… Meaning matters- People seek meaningful work and a mission that inspires them in their career. In my opinion, it’s on the company and employer to be clear about their mission and to find the right people that can be inspired by it and see how their responsibilities will serve both that mission and their personal career goals. To retain and engage your workforce, you need to help them connect their work with their sense of purpose.
When it comes to designing the future of work, one size fits none. Discovering success isn’t about a hybrid model or offering remote work options. Individuals and organizations are looking for more freedom. The freedom to choose the work model that makes the most sense. The freedom to choose their own values. And the freedom to pursue what matters most. We reached out to successful leaders and thought leaders across all industries to glean their insights and predictions about how to create a future that works.
As a part of our interview series called “How Employers and Employees are Reworking Work Together,” we had the pleasure to interview Ciara Lakhani.
Ciara currently serves as the Chief People Officer at Dashlane, an app helping everyone easily log in to the accounts they need — anytime, anywhere. Dashlane is an employee-choice-led hybrid workplace, maintaining offices in Paris, New York and Lisbon. Ciara started with Dashlane in New York and moved to Paris during the pandemic in 2020. Previously, she led the People function at Compass while it scaled from 84 to over 400 employees before its IPO. She had her first People start-up role in 2003, but spent 6 years with large global teams at GE in between. Ciara studied Psychology at SUNY Geneseo and has a MBA from the Wharton School at the University of Pennsylvania.
Thank you for making time to visit with us about the topic of our time. Can you please tell us about one or two life experiences that most shaped who you are today.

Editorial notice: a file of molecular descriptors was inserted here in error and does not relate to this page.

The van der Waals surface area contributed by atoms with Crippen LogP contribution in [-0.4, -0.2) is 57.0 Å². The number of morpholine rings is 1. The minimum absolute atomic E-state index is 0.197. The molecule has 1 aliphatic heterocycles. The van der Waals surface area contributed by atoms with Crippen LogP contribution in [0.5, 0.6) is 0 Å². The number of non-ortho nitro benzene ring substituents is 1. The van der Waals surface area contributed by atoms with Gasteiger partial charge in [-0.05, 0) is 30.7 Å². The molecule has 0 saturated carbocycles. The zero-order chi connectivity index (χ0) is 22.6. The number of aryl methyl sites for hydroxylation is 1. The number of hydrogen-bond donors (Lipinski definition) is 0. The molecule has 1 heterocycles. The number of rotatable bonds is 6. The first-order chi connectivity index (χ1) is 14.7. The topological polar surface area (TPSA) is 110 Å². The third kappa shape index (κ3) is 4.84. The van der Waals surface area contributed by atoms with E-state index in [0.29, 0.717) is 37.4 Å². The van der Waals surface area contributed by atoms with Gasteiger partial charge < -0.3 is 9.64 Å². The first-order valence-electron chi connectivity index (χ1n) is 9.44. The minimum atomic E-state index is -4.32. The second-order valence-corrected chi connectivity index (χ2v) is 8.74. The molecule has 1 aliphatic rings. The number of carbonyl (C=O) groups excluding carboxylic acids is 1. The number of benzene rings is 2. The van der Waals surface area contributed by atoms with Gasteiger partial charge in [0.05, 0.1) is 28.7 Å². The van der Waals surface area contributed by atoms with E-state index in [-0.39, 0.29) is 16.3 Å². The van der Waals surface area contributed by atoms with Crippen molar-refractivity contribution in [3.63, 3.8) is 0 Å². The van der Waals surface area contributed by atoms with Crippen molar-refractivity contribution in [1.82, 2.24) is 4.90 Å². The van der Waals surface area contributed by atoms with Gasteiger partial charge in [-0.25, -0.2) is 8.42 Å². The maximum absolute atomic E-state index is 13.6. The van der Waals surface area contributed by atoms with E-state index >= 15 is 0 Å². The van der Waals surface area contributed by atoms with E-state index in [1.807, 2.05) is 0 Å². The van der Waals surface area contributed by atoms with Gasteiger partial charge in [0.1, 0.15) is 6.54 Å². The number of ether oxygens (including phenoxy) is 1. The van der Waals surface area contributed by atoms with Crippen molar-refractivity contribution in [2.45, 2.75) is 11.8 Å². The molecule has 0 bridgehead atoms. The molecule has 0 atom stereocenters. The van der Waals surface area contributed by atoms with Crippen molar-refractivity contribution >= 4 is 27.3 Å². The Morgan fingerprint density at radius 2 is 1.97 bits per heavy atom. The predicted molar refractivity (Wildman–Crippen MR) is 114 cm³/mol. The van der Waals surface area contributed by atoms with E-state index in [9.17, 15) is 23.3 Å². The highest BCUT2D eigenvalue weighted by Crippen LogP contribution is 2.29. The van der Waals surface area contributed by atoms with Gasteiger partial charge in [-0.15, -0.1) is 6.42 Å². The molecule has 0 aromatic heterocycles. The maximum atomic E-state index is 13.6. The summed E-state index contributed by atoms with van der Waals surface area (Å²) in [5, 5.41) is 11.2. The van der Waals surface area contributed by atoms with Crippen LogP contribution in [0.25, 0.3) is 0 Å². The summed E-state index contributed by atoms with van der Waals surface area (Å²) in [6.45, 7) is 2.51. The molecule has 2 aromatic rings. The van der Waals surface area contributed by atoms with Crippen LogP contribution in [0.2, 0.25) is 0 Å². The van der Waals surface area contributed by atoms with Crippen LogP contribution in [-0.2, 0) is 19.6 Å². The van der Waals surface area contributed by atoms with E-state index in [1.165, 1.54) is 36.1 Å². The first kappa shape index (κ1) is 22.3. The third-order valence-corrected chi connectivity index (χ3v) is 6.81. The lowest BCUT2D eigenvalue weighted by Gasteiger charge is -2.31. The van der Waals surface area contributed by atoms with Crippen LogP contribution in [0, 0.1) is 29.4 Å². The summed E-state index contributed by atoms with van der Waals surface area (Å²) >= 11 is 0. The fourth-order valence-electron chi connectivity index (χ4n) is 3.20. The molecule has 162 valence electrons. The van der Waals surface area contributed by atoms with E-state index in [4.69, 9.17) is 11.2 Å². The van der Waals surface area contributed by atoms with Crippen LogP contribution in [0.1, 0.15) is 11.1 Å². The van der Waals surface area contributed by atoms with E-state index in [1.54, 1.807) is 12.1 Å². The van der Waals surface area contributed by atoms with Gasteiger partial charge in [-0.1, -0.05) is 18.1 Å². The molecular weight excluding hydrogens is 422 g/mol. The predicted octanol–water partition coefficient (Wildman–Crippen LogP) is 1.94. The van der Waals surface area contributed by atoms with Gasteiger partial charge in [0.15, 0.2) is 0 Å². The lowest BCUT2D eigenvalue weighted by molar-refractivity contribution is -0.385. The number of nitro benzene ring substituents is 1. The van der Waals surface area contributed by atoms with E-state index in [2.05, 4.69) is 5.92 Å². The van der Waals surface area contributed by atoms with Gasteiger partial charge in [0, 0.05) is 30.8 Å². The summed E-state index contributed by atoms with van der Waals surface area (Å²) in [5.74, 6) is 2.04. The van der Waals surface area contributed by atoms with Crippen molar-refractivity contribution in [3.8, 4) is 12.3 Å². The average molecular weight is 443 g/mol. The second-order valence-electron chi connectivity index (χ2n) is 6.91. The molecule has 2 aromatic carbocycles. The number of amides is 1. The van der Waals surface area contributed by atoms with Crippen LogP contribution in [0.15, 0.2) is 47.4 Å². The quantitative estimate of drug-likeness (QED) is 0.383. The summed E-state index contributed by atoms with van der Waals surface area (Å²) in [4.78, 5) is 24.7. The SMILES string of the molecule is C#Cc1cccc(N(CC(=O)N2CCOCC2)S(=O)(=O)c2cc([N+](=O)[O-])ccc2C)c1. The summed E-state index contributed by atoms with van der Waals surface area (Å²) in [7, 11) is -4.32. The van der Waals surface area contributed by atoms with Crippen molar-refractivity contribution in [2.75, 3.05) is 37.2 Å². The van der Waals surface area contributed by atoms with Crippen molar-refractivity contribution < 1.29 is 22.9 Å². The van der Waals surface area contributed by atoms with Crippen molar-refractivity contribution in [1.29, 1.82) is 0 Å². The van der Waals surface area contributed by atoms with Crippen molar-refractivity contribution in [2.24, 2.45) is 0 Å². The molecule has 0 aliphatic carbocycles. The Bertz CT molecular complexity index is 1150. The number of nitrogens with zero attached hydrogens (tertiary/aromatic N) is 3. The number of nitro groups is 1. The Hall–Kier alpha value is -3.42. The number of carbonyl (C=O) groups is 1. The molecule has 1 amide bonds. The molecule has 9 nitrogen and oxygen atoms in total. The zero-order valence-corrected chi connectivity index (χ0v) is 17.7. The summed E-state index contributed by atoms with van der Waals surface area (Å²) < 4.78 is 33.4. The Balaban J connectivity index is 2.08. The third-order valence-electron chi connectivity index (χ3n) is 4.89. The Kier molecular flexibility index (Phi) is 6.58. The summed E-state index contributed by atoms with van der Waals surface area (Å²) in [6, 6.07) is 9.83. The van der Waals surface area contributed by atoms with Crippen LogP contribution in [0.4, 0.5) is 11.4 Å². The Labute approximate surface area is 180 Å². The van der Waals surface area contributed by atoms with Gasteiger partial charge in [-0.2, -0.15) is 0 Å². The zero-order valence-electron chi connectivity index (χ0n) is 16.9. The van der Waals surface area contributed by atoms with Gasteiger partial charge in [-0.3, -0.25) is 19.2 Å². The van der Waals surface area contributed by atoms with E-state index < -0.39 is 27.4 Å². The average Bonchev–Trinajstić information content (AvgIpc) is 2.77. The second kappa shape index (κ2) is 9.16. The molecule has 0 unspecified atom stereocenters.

As the oldest of three, I naturally gravitated towards helping others. At Dashlane, I put in place a lot of processes to support how people get things done and I realize I liked to create process even as a child. I apologize to my younger brothers, for whom I photocopied worksheets about how they should approach their daily homework– including a section for daily feedback on how they did it — because this was probably too much.
My love for process documentation explains a lot about the job I do today — leading a People function at a fast-growing technology company. I guide employees at all levels, including decision makers, to quickly help them understand company protocols.
Another life experience that has shaped who I am today is being the first generation in my family to attend college. Neither of my parents went to college — and from a young age, I’ve always been curious to learn more about business, how goals are achieved and how people succeed. Now, as a member of Dashlane’s executive team, I have a clear understanding of the business, the people and the goals — and I’d like to thank my curiosity for that.
Let’s zoom out. What do you predict will be the same about work, the workforce and the workplace 10–15 years from now? What do you predict will be different?
Historically, even experts don’t predict the future very well. But I’m happy to give it a try:
What will be the same:
- I believe many people will still be working in a hybrid work model and we’ll still be trying to find ways to make that more efficient while honoring peoples’ personal preferences and needs
What will be new or different:
- I’m going to come back to that shortly. For now, I’ll give just one: virtual intelligence will be the most important factor in peoples’ ability to work together successfully.
We talk about this in our guide to hybrid work which we recently open-sourced.
What do you predict will be the biggest gaps between what employers are willing to offer and what employees expect as we move forward? And what strategies would you offer about how to reconcile those gaps?
I believe this will vary. We already see more and more employers willing to offer surprising new perks in order to attract candidates. In my opinion, the best strategy is to be clear on your values– and operate in a way that reflects those values– know your leverage as an employer and understand the needs of the people who work for you so those needs can be met. Throughout this process, you want to be as open-minded, flexible and creative as possible. Doing so will give you the best chance of discovering something that meets the needs of both sides.
We’ve all read the headlines about how the pandemic reshaped the workforce. What societal changes do you foresee as necessary to support a future of work that works for everyone?
There are many societal changes that need to take place for everyone to have an equal chance to thrive. Business leaders need to understand and believe that they’re capable of making an impact. We, as business leaders, need to continue to challenge ourselves and our organizations to dismantle the lack of diversity across companies and corporations. As employers, we need to push back on societal norms that may be restricting the talent pool. A successful organization is diverse and includes people from all ethnic and socioeconomic backgrounds. A company that is diverse is successful in my mind